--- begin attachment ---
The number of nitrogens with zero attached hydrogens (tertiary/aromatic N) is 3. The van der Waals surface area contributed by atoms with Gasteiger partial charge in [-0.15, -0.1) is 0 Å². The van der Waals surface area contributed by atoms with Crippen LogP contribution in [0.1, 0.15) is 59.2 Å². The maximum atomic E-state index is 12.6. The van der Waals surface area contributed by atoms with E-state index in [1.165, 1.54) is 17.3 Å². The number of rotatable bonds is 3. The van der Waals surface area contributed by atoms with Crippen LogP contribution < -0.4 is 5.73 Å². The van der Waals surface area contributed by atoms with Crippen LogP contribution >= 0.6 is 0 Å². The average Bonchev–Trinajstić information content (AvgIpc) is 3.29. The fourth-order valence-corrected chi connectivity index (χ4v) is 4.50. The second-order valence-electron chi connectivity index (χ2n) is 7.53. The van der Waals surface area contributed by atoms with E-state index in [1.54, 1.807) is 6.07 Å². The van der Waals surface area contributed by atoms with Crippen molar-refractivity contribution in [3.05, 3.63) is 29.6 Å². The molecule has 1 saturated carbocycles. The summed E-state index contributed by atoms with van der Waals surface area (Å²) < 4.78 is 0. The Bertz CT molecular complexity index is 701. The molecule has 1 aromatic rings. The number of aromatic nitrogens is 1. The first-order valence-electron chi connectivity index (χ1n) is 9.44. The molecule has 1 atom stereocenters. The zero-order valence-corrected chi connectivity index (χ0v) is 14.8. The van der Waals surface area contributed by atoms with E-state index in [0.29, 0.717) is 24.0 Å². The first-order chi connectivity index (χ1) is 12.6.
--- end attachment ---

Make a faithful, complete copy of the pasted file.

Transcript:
The number of nitrogens with zero attached hydrogens (tertiary/aromatic N) is 3. The van der Waals surface area contributed by atoms with Gasteiger partial charge in [-0.15, -0.1) is 0 Å². The van der Waals surface area contributed by atoms with Crippen LogP contribution in [0.1, 0.15) is 59.2 Å². The maximum atomic E-state index is 12.6. The van der Waals surface area contributed by atoms with E-state index in [1.165, 1.54) is 17.3 Å². The number of rotatable bonds is 3. The van der Waals surface area contributed by atoms with Crippen LogP contribution < -0.4 is 5.73 Å². The van der Waals surface area contributed by atoms with Crippen LogP contribution >= 0.6 is 0 Å². The average Bonchev–Trinajstić information content (AvgIpc) is 3.29. The fourth-order valence-corrected chi connectivity index (χ4v) is 4.50. The second-order valence-electron chi connectivity index (χ2n) is 7.53. The van der Waals surface area contributed by atoms with E-state index in [1.54, 1.807) is 6.07 Å². The van der Waals surface area contributed by atoms with Crippen molar-refractivity contribution in [3.05, 3.63) is 29.6 Å². The molecule has 1 saturated carbocycles. The summed E-state index contributed by atoms with van der Waals surface area (Å²) < 4.78 is 0. The Bertz CT molecular complexity index is 701. The molecule has 1 aromatic rings. The number of aromatic nitrogens is 1. The first-order valence-electron chi connectivity index (χ1n) is 9.44. The molecule has 1 atom stereocenters. The zero-order valence-corrected chi connectivity index (χ0v) is 14.8. The van der Waals surface area contributed by atoms with E-state index in [0.29, 0.717) is 24.0 Å². The first-order chi connectivity index (χ1) is 12.6.